DW735 Planer: Removing Screws

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Forum topic by jasoncarpentry posted 03-31-2013 12:54 PM 1615 views 0 times favorited 11 replies Add to Favorites Watch
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127 posts in 1698 days

03-31-2013 12:54 PM

(Heads up: This is a rant. I don’t think anyone can help me othrer than just sympathizing.)

We had a recent thread on how hard it is to change blades on the DW735 planer (I’d provide a link to it if I knew how). The consensus is that the bolts must have been installed by Arnold Schwarzenegger using a pneumatic driver, ‘cause there was no way I could remove them w/o using a bolt extravctor which, as you know, ruins the bolt heads.

OK, fast forward to yesterday, when I started to install my new Byrd Shelix Cutterhead. In addition to removing the blades, this requires the removal of a few Phillips-head bolts. Bring in Arnold again, ‘cause some of them came out easily (using lots of WD-40), while some just won’t budge. As soon as I relocate my bolt extractor, I’ll drill the heads out and try to remove them. The best case scenario will be the removal/ruination of these bolts.

One way or another, I’ll get the Byrd installed, but it aggravates me that Dewalt (and maybe other tool manufacturers as well) seem to put their tools together in such a way that there is NO FRIGGIN’ WAY to remove some of the bolts using standard methods. WHY??

-- Jim in Tennessee

11 replies so far

View JustJoe's profile


1554 posts in 1082 days

#1 posted 03-31-2013 01:29 PM

I’m working down my list of tools to buy and the new cutterhead is about 3 tools down – so if you could take a few pics along the way of what screws to expect trouble from it would be greatly appreciated.

There’s probably an automatic screwgun on the assembly line that someone has switched the setting from “snug” to “weld that sucker on there for good.”

-- This Ad Space For Sale! Your Ad Here! Reach a targeted audience! Affordable Rates, easy financing! Contact an ad represenative today at JustJoe's Advertising Consortium.

View redSLED's profile


790 posts in 936 days

#2 posted 03-31-2013 02:04 PM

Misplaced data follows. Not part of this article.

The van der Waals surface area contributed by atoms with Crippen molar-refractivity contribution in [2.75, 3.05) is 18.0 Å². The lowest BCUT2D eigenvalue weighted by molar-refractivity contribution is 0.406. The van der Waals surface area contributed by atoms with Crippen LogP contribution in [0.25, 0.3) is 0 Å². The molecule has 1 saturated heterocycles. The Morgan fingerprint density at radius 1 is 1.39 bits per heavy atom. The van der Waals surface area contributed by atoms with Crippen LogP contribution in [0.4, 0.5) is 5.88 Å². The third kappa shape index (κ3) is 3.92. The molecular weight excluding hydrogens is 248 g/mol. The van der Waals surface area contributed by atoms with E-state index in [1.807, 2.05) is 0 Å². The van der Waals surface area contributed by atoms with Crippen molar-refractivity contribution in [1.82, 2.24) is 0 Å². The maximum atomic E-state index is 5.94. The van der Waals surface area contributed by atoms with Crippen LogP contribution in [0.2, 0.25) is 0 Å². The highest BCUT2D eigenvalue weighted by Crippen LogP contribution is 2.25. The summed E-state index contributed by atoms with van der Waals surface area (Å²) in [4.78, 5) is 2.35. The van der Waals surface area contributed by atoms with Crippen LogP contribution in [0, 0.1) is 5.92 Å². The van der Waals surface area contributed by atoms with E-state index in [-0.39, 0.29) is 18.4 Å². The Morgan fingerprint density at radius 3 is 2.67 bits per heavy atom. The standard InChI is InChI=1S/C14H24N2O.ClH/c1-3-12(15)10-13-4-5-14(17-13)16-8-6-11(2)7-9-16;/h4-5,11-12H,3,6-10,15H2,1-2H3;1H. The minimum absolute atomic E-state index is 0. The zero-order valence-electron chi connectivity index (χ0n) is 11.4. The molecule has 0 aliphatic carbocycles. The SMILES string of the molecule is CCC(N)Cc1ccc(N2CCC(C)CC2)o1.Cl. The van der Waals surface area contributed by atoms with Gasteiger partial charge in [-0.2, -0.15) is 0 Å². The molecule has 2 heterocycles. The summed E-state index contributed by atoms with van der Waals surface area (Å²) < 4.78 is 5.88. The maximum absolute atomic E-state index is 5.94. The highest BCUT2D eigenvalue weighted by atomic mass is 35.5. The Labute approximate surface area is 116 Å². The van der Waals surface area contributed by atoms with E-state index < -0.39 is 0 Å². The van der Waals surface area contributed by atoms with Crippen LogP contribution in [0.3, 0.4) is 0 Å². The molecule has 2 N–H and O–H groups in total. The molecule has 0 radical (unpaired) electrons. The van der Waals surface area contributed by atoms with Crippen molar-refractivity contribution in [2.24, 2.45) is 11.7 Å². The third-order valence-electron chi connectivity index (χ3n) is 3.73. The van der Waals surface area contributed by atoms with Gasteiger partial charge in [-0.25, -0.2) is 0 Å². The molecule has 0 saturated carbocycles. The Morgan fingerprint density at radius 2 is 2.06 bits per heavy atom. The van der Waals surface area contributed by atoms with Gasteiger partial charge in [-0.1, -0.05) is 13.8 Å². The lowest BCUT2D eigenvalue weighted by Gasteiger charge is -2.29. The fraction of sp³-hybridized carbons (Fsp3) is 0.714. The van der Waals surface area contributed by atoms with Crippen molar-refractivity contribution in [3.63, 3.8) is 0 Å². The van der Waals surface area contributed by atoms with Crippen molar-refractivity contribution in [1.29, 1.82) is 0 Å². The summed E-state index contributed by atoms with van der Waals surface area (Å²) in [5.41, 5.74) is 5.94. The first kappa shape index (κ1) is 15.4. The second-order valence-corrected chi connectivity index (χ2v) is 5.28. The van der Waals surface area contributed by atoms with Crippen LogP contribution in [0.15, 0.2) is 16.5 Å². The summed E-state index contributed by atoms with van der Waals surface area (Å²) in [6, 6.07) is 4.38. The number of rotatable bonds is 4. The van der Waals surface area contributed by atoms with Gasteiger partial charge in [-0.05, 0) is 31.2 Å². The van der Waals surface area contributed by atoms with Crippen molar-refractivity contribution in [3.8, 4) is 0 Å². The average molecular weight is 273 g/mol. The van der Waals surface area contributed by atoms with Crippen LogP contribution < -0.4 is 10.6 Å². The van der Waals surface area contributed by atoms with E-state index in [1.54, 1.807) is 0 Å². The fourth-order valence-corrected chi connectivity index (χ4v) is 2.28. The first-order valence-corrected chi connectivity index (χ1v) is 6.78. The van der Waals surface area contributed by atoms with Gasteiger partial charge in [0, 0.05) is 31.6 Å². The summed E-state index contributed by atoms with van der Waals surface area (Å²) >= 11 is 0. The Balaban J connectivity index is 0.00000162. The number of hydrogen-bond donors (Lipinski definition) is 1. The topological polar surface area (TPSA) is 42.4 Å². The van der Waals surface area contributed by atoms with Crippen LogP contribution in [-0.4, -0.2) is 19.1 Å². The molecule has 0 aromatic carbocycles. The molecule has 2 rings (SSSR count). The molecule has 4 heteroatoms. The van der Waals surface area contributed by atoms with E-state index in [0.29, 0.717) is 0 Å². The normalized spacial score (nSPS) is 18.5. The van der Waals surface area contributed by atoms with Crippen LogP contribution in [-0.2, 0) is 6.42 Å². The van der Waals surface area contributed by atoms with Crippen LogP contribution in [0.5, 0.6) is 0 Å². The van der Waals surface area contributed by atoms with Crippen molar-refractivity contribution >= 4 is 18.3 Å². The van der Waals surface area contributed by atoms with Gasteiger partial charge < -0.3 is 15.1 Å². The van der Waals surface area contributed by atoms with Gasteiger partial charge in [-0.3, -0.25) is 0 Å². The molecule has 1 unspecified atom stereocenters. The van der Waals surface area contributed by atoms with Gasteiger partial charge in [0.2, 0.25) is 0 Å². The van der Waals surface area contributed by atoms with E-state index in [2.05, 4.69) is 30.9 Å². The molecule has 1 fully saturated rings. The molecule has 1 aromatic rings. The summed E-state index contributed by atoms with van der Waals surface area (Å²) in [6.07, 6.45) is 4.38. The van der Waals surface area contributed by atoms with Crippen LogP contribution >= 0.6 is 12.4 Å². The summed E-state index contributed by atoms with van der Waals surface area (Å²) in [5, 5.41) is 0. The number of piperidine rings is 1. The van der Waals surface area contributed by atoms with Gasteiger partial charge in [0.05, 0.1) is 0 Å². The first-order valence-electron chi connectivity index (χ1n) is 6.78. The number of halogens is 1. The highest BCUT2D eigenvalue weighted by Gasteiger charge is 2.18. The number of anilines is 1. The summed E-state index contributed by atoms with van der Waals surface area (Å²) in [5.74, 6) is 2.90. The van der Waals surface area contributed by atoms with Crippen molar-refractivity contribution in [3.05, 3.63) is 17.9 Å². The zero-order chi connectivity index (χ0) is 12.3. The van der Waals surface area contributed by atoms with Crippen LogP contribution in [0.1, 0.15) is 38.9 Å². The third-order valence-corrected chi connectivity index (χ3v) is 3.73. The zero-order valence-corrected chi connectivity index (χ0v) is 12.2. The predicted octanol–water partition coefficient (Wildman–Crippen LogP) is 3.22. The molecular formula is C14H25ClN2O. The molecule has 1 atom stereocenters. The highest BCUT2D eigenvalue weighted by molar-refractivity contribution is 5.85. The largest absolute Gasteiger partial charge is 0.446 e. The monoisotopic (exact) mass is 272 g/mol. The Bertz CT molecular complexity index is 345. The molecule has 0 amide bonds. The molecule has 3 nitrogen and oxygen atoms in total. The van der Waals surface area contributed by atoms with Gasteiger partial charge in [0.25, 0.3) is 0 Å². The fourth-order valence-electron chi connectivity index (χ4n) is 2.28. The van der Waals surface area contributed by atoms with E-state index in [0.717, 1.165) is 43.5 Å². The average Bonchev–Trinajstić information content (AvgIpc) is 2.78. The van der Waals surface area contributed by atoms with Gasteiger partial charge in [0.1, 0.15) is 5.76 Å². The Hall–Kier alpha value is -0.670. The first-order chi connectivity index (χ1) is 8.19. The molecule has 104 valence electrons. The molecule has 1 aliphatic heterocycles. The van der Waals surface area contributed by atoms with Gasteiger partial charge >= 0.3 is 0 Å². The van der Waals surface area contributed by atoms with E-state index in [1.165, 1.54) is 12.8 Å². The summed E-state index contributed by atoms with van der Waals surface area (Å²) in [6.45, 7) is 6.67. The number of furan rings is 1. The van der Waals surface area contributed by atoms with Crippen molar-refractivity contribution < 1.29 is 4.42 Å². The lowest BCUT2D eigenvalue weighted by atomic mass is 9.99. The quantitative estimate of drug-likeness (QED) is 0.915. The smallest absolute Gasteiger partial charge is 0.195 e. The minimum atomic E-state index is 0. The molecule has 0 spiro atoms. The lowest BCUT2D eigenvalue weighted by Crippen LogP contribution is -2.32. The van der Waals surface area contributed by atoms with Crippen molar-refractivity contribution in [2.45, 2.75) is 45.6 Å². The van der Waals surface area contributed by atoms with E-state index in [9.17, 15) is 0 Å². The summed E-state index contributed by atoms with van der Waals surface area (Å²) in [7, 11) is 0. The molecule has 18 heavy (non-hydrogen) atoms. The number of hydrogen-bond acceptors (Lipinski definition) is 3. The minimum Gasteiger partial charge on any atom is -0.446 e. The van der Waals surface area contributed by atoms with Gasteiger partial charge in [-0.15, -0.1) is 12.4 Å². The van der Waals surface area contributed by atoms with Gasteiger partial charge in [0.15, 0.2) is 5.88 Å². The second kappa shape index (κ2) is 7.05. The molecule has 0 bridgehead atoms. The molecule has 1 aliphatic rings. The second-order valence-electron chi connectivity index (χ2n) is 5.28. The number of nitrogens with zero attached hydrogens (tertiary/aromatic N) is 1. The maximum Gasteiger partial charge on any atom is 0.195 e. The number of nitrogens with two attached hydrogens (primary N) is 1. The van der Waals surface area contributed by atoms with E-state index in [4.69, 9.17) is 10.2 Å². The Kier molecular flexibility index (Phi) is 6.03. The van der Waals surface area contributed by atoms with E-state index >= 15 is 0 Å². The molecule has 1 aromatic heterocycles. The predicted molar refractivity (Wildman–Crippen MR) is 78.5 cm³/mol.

Recent DeWalt DW735 planer blade screws rant:

Factory WAY-overtightened screws = poor quality control. Hey DeWalt wake up!

Someone send these thread URLs (, and the one just above to DeWalt corporate headquarters North American customer service demanding a written reply concerning resolution. And indicating how many LJ members there – might get their attention.

-- Perfection is the difference between too much and not enough.

View devann's profile


1915 posts in 1736 days

#3 posted 03-31-2013 04:38 PM

Jim, I was recently working on a garden tiller and come across the same problem. Using a screwdriver I could tell that I was going to damage the head and would have to resort to the screw extractor. From past experience I knew that the cordless drill/driver would also probably result in stripped screw heads. If you have a cordless impact try that. Make sure that you have the proper fitting tip. The impacts generally have 3xs the torque of the drill/driver and will loosen even the most stubborn fasteners without damaging the fastener. It worked for me.

-- Darrell, making more sawdust than I know what to do with

View Shawn Masterson's profile

Shawn Masterson

1270 posts in 992 days

#4 posted 03-31-2013 07:59 PM

try an impact driver. the old type. You put a bit in it and wack the end with a hammer.

like this

View woodbutcherbynight's profile


1443 posts in 1452 days

#5 posted 03-31-2013 09:57 PM

Shawn Masterson +1 I am with you, the old brute force method may not be pretty but it works. Often on Honda front wheels the brake rotor is attached with a set screw from the factory. Being different metal than the rotor and stressing with the heat they get stuck, impacting by pneumatic force works sometimes, most of the time, impact screwdriver and a hammer. They are fairy cheap at HF and having one around when you need it pays off. If you feel a burnign desire to own a high end one find a Snap On dealer, bring a credit card or a large wad of cash and have a few drinks to cushion the sticker shock. (Laughing)

-- Live to tell the stories, they sound better that way.

View verdesardog's profile


118 posts in 1655 days